Faulty Coin

Problem

You have $$1000$$ coins, one of which is faulty: it has a head on both sides. You randomly draw a coin, and, without examining it, toss it $$10$$ times. As it happens, you get $$10$$ heads in a row. What’s the probability that it’s the faulty one?

Solution

Bayes theorem is useful for solving this problem. Let $$P(F)$$ represent the prior probability that the drawn coin is faulty. Let $$P(H)$$ represent the prior probability of the coin landing on heads $$10$$ times in a row.

We can calculate $$P(H)$$ by considering the two possible cases for the drawn coin—it is either faulty or not:

$P(H) = \frac{1}{1000}(1)+\frac{999}{1000} \left( \frac{1}{2^{10}} \right) = \frac{2023}{1024000}$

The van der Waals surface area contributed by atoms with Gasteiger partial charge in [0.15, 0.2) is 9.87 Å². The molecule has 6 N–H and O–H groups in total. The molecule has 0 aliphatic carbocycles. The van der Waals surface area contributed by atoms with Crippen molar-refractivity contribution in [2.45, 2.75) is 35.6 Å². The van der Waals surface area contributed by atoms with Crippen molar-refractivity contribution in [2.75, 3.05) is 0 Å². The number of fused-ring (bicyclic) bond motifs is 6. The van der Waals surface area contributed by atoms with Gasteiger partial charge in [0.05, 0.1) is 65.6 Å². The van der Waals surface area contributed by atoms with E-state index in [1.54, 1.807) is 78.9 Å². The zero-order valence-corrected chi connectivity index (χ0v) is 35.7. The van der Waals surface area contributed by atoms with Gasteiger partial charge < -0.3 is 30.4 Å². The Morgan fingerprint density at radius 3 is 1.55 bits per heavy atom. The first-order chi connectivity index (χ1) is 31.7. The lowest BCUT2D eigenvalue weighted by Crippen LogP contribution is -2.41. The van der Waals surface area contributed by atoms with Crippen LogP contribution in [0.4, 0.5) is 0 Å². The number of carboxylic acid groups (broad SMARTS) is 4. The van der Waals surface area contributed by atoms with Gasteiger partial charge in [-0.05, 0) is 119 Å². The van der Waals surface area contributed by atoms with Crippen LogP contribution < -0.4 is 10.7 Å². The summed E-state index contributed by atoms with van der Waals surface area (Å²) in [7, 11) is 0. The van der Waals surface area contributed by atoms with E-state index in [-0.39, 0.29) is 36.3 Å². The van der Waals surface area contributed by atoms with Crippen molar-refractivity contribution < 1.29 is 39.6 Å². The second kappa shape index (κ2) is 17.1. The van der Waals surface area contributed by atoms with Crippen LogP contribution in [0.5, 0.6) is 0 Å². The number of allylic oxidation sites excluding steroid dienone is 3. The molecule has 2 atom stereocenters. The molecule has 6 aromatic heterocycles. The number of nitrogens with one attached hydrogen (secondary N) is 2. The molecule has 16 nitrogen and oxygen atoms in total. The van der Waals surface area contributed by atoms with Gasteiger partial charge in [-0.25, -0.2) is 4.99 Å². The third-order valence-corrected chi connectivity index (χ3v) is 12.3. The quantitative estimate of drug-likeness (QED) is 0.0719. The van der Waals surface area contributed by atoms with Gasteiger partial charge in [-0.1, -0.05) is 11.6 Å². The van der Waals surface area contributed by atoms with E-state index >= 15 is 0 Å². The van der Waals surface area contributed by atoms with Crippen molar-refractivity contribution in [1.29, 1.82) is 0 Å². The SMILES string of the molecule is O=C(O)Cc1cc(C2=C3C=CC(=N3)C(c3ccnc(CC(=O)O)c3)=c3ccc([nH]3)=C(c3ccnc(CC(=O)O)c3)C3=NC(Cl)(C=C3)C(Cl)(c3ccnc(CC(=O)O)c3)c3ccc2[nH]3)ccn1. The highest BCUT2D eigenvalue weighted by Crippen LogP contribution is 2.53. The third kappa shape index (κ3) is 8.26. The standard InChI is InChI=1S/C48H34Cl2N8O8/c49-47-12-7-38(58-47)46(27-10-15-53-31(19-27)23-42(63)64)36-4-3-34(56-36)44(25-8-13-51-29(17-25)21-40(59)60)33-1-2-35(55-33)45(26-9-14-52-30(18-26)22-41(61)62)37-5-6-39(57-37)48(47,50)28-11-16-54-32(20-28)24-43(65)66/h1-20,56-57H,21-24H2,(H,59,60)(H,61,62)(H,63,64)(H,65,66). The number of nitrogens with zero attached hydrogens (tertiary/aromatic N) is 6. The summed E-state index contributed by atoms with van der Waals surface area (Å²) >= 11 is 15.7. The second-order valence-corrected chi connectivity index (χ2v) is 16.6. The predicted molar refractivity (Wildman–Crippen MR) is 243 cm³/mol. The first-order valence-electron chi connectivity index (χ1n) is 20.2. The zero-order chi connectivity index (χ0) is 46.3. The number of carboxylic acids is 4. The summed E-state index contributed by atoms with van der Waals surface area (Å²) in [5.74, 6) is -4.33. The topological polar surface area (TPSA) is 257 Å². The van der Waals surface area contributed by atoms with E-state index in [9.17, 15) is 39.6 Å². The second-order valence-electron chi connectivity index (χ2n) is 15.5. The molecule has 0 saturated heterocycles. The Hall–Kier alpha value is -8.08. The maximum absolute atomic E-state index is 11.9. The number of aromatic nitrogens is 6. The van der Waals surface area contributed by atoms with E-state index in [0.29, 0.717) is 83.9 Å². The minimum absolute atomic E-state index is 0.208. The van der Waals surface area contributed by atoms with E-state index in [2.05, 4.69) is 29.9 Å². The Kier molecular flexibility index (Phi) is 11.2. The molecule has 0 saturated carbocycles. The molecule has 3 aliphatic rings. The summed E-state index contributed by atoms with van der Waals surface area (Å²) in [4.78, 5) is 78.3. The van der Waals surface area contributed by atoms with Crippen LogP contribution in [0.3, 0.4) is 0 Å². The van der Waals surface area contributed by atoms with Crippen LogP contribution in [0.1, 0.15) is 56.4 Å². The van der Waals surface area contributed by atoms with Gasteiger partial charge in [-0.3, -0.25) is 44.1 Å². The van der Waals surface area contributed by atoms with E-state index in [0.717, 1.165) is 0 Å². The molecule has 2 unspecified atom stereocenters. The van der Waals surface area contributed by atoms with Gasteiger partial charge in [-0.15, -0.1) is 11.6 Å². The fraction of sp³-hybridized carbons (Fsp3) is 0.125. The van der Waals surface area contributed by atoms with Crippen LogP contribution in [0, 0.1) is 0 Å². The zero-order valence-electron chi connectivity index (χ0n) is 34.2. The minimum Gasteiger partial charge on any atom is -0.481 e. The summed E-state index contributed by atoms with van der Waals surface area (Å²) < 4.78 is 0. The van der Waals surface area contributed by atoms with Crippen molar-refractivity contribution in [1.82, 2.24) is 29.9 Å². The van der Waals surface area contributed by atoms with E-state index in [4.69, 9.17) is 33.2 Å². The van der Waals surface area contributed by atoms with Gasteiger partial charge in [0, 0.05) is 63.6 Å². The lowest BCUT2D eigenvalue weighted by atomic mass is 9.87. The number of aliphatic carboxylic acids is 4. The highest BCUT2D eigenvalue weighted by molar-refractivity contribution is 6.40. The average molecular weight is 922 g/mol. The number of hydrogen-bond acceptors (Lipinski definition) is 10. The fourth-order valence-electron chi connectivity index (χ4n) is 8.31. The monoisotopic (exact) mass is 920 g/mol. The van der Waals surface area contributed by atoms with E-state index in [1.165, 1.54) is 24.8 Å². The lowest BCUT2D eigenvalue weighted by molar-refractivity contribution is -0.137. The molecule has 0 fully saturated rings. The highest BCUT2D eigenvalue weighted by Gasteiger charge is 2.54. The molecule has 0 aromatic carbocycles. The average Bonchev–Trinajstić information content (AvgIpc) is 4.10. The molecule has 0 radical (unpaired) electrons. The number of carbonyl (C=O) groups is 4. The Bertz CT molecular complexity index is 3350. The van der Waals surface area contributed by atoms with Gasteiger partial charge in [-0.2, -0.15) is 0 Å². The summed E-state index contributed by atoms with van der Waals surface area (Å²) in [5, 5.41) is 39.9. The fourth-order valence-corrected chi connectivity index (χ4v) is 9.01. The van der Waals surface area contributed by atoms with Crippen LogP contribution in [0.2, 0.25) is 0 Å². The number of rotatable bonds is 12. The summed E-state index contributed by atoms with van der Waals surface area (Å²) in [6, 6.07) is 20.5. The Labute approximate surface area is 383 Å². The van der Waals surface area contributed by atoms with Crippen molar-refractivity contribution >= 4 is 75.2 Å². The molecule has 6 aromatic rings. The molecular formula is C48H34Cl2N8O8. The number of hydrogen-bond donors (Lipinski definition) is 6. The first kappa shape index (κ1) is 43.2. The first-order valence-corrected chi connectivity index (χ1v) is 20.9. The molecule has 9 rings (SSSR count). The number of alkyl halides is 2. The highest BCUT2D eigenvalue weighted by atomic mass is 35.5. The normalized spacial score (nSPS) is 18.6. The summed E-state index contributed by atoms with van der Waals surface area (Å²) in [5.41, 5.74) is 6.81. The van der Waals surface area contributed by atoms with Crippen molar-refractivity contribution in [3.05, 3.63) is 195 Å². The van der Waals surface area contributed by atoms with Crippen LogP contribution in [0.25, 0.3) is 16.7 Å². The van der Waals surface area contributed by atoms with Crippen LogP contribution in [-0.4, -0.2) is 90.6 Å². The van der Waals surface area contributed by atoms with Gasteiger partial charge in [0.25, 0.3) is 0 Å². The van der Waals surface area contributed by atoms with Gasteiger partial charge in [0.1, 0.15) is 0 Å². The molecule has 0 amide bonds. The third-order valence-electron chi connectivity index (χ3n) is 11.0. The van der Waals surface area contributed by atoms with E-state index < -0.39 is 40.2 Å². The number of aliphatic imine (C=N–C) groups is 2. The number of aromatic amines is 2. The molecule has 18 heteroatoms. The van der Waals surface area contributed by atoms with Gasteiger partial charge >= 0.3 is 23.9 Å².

We trivially know that $$P(F) = \frac{1}{1000}$$, since only one coin is faulty. Additionally, we know $$P(H|F) = 1$$, since the faulty coin always lands on heads.

Inserting these values into Bayes’ theorem gives the following solution:

$\begin{split} P(F|H) &= \frac{P(F)P(H|F)}{P(H)} \\ &= \left( \frac{1}{1000}\right) \left(\frac{1024000}{2023} \right) \\ &\approx 0.506 \end{split}$